In my student teaching year, I had the opportunity to teach both AP Language and Composition and 9th grade Ethnic Studies. My AP Lang class had 42 students, about half of the entire junior class, because we are a small school and this was the only way we could provide AP to all the students who elected to be in the class. For months as a student teacher I sat in the back on counters with two or three students because we didn’t have enough chairs. But I loved all of them, learned a lot from my students and my cooperating teacher, and we went through a lot of fun and rigorous curriculum: I taught Beyonce’s Lemonade with essays by bell hooks, Angela Davis, and Janet Mock; students read Toni Morrison, Ta-Nehisi Coates, James Baldwin, F. Scott Fitzgerald, Grace Lee Boggs, David Henry Hwang, etc.

But something felt strange to me early on in my teaching, despite my excitement to bring texts around Black feminism in our first unit of the year… it took a moment to finally name that despite offering up Black women’s intellect to forty-two students, there were two Black boys, and there was not a single young Black woman taking the class. When I finally took over the class solo-teaching, I mentioned to the students at some point how strange that was, and asked them how we could possibly feel like this was a socially just class if we learned about Black women but did not include the intellect of their Black peers in the physical class itself. The students shuffled uncomfortably in their seats, and there seemed to be no clear answer.

They chose AP, they told me, because they wanted to pushed academically and because they wanted to just be around kids who “also took their education seriously.” With further prompting, I often heard coded language or not so coded language that amounted to

“It’s not fair I have to be stuck with the ghetto kids,”

“There are just some kids who don’t care about school and they bring the whole class down,”

“If those other students don’t want to learn, that’s fine, but why do I have to be punished?”

And the reality of antiblackness in that classroom, those kinds of statements broke my heart.

After that student-teaching year, I have been teaching the non-AP humanities classes at my site. I have still had sections upwards of 35–40 students from year to year, and on top of that I now have way more students with Special Education plans. What I didn’t know as a student-teacher for AP was that the vast majority of students with IEPs ‘choose’ not to take AP. The year after, I found myself suddenly with huge classes and SpEd students comprising anywhere from 25–45% of some of my classes, and the counselors cannot do much to change the situation due to the scheduling constraints that AP classes put on the master schedule. My classes, sure enough, had higher percentages of Black students. To no one’s surprise, I definitely struggled with classroom management and require a lot of wait time to situate everyone’s multifaceted needs to learn.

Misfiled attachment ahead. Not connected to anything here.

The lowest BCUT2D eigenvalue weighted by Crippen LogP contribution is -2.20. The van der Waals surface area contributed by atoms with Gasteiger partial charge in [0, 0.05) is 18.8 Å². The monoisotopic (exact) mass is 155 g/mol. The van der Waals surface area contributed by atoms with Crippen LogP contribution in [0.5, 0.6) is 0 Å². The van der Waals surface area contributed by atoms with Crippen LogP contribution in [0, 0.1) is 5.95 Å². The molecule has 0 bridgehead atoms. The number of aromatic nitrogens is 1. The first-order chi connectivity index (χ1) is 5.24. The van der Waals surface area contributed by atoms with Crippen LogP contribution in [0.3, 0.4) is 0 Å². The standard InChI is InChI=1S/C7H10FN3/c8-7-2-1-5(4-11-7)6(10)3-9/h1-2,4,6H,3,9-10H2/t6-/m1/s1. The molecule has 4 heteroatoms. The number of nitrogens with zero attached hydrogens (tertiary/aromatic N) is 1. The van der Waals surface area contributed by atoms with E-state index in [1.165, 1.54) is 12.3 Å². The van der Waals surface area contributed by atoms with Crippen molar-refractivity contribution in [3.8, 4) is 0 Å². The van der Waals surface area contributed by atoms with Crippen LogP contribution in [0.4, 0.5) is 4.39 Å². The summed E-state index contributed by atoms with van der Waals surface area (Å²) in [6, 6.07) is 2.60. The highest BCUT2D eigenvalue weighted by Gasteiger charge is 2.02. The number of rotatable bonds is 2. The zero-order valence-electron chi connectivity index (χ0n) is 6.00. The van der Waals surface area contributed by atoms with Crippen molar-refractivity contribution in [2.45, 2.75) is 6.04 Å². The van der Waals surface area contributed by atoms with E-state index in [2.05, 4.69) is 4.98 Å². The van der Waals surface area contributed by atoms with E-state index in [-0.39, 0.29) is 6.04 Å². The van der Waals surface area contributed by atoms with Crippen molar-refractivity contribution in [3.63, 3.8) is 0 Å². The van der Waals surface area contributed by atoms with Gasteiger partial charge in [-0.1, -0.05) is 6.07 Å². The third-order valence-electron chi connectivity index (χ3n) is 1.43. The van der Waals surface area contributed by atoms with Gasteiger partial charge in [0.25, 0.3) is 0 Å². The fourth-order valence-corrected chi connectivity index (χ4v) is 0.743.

But I have never met a student who didn’t want to learn. I have fought tooth and nail every year to make sure my students understand that, and that they don’t internalize the notion that some children are “bad”. I have struggled to make sure we all understand that we are all collectively responsible for each other, and if someone is being loud or disruptive, perhaps there is something worth disrupting in our current dynamic. (I have found that ‘promoting’ those students to my TA and letting them teach the class has profoundly flipped the dynamic, and is very much worth the time.) I try to integrate Black studies into my curriculum as much as possible, and you have to understand how powerful it is when Black children in the room claim expertise and connection on a topic that relates to them, the same power that comes from any student when their experience is valued with culturally responsive pedagogy. When students with depression can speak expertly on mental health, when Latinx students are teaching their peers Spanish slang, when everyone in the room geeks out together over a new K-pop song.

I think we deprive students of tremendous opportunity when we accept de facto segregation as it exists in San Francisco. How do you offer a child a Black Studies curriculum and expect them to humanize Black people when you won’t even let Black children be their peers?

I believe in choice just as much as anyone when it comes to school. But I don’t believe that it’s about choosing to check boxes for academic rigor defined by grades or standardized tests. I don’t believe it’s choosing to just shrug and say there’s nothing else you can do for a good education but accept that your child will just attend a segregated school.

I want my students to choose curiosity when they encounter someone very different from them, and compassion when someone in their classroom is expressing anger or pain. I want my students choose patience when they have finished an assignment early, and turn to their group mates to support their learning too. Rather than believing that a peer wants to “bring everyone down,” I want my students to be curious about what they could learn if they just meet that peer wherever they may be.

So I also want San Francisco to choose racial and class integration. I want families and educators to understand that at some point, because de jure segregation was banned due to the accomplishments of the Civil Rights era, we have to be honest that now we are choosing segregation all over again. At some point, we have to stop hiding behind excuses of merit, talent, and “wanting what’s best for my child.” We have to choose to say that what’s best for my child is that they develop the capacity for self-directed learning, a deep sense of compassion, and a curiosity for whoever is in the room with them.

May we choose wisely.